Toast, fries, and kisses: Everything is better French
America is indebted to France for more than good food.
(Page 2 of 2)
In truth, generations of Americans have long identified with and romanticized Paris, despite the fact that the city was once known for shunning English-speakers. Now that city is again awash with Americans. Today, I saw French waiters, cabbies, and hotel desk clerks go out of their way to be helpful and pleasant, often using halting English. Self-check-in machines at airports have instructions in English as well as French.Skip to next paragraph
Subscribe Today to the Monitor
Though not all French may be head over heels for Americans, it seems the French have managed to move beyond the animosity of the past more quickly than we Americans.
Americans really need to recognize the French are decades ahead of us in recognizing how interconnected the world has become because of globalization. While Americans still mentally barricade themselves behind their oceans, the French have made giant strides toward global accommodation and integration.
The West is indebted to France for much more than Manet, Monet, and Renoir. We forget it was French knights who checked the first Islamic invasion of Europe not far from Paris in the 8th century. The French victory at Tours blocked the spread of a militant Arab-Islamic culture, allowing Europe to develop its own rich civilization. Arguably, the French saved Christianity.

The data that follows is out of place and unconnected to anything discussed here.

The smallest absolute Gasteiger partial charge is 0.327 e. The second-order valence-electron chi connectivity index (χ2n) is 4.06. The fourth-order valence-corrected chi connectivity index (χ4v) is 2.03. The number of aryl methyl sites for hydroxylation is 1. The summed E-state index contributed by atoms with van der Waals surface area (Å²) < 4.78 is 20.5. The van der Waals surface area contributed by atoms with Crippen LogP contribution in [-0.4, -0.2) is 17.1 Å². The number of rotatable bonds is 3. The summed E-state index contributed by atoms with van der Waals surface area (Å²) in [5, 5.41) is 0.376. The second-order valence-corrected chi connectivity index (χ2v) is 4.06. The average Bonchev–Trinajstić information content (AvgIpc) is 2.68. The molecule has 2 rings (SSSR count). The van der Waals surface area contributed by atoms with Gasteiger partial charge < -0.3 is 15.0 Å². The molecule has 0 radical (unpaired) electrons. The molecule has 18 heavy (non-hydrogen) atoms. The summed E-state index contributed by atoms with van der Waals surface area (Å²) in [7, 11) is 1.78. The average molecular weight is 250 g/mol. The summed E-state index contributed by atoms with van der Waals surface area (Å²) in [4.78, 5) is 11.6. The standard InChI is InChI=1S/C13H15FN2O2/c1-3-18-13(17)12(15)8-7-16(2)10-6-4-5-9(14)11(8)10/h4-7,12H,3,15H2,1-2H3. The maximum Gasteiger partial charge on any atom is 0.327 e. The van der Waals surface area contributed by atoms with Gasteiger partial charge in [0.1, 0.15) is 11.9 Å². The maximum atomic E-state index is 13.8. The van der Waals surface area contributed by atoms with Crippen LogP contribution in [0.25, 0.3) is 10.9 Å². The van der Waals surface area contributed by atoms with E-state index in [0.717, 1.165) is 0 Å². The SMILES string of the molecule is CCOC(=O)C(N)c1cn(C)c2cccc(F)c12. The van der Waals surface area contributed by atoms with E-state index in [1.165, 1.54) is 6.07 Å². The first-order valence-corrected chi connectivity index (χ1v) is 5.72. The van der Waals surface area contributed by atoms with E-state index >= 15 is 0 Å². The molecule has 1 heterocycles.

Absent the aid of a French cardinal named Richelieu, the Protestant Reformation might have collapsed and the American Colonies could have been radically different.
The world's intellectual debt to the French Enlightenment is incalculable. And no country did more to support the American War for Independence. Without the French, Americans might still be paying unconscionable taxes to the British royal family.
Several of our wisest Founding Fathers, including Jefferson and Franklin, recognized the richness of things French. Perhaps now it's time for this generation of Americans to rediscover the joie de vivre of the French. Become like that fellow I saw recently wearing a T-shirt reading "toast, fries, kisses, everything is better French."
Recently while buying a ticket at the Musée d'Orsay to see the Impressionist galleries, I inquired if there was a senior discount. Politely, I was told "no." Jokingly, I told the ticket clerk: "Then I need a wheelchair to get about." He laughed and told me I could get a wheelchair just the other side of the barricade, but first I had to buy a full-price ticket.
The leaven of self-deprecating humor can make even the coolest Frenchman thaw and smile.
Walter Rodgers a former senior international correspondent for CNN, writes a biweekly column for the Monitor's print edition.